Rojas-Suarez, L. & Weisbrod, S., 1994. "Achieving Stability in Latin American Financial Markets in the Presence of Volatile Capital Flows" Working Papers 304, Inter-American Development Bank, Research Department.
The new government in Buenos Aires has taken quick steps that send a strong message to the world: Argentina wants to open its markets. President Mauricio Macri’s moves to ease market distortions caused by currency controls, trade taxes, and a lack of international financing, have greatly improved local and international expectations about the country's future. However, history shows that the road to a more market-friendly economy can be rocky. Moreover, the challenges can be monumental under small fiscal space, as the recent experience in Brazil demonstrates.
As recently as 2011, only 42 percent of adult Kenyans had a financial account of any kind; by 2014, according to the Global Findex, database that number had risen to 75 percent. In sub-Saharan Africa, the share of adults with financial accounts rose by nearly half over the same period. Many other developing countries have also recorded gains in access to basic financial services. Much of this progress is being facilitated by the digital revolution of recent decades, which has led to the emergence of new financial services and new delivery channels.
As recently as 2011, only 42 percent of adult Kenyans had a financial account of any kind; by 2014, according to the Global Findex database, that number had risen to 75 percent, including 63 percent of the poorest two-fifths. In Sub-Saharan Africa as a whole, the share of adults with financial accounts, either a traditional bank account or a mobile account, rose by nearly half over the same period. Many countries in other developing regions have also recorded, if less dramatic, gains in access to the basic financial services that most people in richer countries take for granted. Much of this progress is being facilitated by the digital revolution of recent decades, which has led to the emergence of new financial services and new delivery channels.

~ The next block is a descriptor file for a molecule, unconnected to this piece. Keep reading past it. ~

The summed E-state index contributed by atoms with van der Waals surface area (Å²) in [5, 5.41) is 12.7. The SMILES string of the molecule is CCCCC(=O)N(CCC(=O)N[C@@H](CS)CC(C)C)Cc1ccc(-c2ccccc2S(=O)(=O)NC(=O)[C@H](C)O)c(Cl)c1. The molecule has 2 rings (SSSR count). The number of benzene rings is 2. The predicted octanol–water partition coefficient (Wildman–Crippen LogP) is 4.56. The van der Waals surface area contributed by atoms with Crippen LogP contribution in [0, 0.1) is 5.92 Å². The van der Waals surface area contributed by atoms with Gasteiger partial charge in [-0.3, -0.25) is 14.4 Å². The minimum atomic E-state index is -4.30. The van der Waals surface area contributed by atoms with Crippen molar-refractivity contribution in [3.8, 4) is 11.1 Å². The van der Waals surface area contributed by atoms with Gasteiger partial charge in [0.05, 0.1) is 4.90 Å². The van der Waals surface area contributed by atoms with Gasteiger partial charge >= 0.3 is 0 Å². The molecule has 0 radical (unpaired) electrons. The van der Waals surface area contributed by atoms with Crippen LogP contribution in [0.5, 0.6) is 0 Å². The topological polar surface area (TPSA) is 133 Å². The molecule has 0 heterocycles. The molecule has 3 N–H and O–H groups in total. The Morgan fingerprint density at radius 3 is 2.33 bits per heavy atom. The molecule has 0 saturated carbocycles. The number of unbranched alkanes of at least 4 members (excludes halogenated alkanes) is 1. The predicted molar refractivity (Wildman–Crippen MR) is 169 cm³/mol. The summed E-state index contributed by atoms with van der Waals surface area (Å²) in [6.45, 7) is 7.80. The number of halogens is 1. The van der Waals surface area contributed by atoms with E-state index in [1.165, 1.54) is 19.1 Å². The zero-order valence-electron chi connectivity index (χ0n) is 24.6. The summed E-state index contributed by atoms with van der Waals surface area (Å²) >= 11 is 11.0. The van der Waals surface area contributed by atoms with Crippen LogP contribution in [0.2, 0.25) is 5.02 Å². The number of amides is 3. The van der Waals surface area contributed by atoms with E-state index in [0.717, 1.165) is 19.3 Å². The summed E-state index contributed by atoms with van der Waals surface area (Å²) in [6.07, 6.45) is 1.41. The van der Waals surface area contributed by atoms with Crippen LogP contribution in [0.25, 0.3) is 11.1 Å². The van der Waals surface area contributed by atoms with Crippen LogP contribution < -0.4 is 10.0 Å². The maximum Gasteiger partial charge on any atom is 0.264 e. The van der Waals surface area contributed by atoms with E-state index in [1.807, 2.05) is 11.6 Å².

The rise of digital technology has nurtured a growing industry in financial services that benefit the poor, from mobile payments and money transfers to micro-savings and mobile-based crop insurance. But as the financial landscape evolves to include these disruptive innovations, new players and new business models could bring fresh risks to individual users and to financial systems. So how should policymakers respond?